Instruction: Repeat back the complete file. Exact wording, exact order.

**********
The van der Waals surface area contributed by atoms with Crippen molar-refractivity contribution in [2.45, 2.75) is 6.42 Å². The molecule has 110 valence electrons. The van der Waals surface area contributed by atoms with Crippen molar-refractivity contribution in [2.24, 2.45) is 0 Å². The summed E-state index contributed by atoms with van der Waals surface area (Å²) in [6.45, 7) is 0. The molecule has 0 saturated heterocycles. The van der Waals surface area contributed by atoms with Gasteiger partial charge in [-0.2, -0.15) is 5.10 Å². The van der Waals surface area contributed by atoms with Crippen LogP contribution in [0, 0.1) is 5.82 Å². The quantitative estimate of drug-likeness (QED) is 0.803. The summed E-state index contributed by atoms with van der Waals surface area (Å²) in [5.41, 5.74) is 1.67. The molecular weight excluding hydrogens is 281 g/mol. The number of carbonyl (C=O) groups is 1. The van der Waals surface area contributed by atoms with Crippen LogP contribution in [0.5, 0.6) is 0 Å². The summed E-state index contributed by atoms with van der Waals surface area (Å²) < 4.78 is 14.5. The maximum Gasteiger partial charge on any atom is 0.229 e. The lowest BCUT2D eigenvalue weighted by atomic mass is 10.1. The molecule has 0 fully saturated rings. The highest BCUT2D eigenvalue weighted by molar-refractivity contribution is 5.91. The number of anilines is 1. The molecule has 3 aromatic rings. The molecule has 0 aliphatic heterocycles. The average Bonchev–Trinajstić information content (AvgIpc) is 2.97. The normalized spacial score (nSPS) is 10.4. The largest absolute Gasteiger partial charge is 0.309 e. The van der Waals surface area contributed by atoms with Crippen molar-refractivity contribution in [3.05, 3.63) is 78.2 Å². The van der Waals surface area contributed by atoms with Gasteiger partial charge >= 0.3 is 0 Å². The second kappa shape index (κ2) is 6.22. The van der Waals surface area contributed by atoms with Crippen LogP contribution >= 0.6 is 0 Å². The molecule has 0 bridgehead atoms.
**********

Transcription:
The van der Waals surface area contributed by atoms with Crippen molar-refractivity contribution in [2.45, 2.75) is 6.42 Å². The molecule has 110 valence electrons. The van der Waals surface area contributed by atoms with Crippen molar-refractivity contribution in [2.24, 2.45) is 0 Å². The summed E-state index contributed by atoms with van der Waals surface area (Å²) in [6.45, 7) is 0. The molecule has 0 saturated heterocycles. The van der Waals surface area contributed by atoms with Gasteiger partial charge in [-0.2, -0.15) is 5.10 Å². The van der Waals surface area contributed by atoms with Crippen LogP contribution in [0, 0.1) is 5.82 Å². The quantitative estimate of drug-likeness (QED) is 0.803. The summed E-state index contributed by atoms with van der Waals surface area (Å²) in [5.41, 5.74) is 1.67. The molecular weight excluding hydrogens is 281 g/mol. The number of carbonyl (C=O) groups is 1. The van der Waals surface area contributed by atoms with Crippen LogP contribution in [0.5, 0.6) is 0 Å². The summed E-state index contributed by atoms with van der Waals surface area (Å²) < 4.78 is 14.5. The maximum Gasteiger partial charge on any atom is 0.229 e. The lowest BCUT2D eigenvalue weighted by atomic mass is 10.1. The molecule has 0 fully saturated rings. The highest BCUT2D eigenvalue weighted by molar-refractivity contribution is 5.91. The number of anilines is 1. The molecule has 3 aromatic rings. The molecule has 0 aliphatic heterocycles. The average Bonchev–Trinajstić information content (AvgIpc) is 2.97. The normalized spacial score (nSPS) is 10.4. The largest absolute Gasteiger partial charge is 0.309 e. The van der Waals surface area contributed by atoms with Crippen molar-refractivity contribution in [3.05, 3.63) is 78.2 Å². The van der Waals surface area contributed by atoms with Gasteiger partial charge >= 0.3 is 0 Å². The second kappa shape index (κ2) is 6.22. The van der Waals surface area contributed by atoms with Crippen LogP contribution >= 0.6 is 0 Å². The molecule has 0 bridgehead atoms.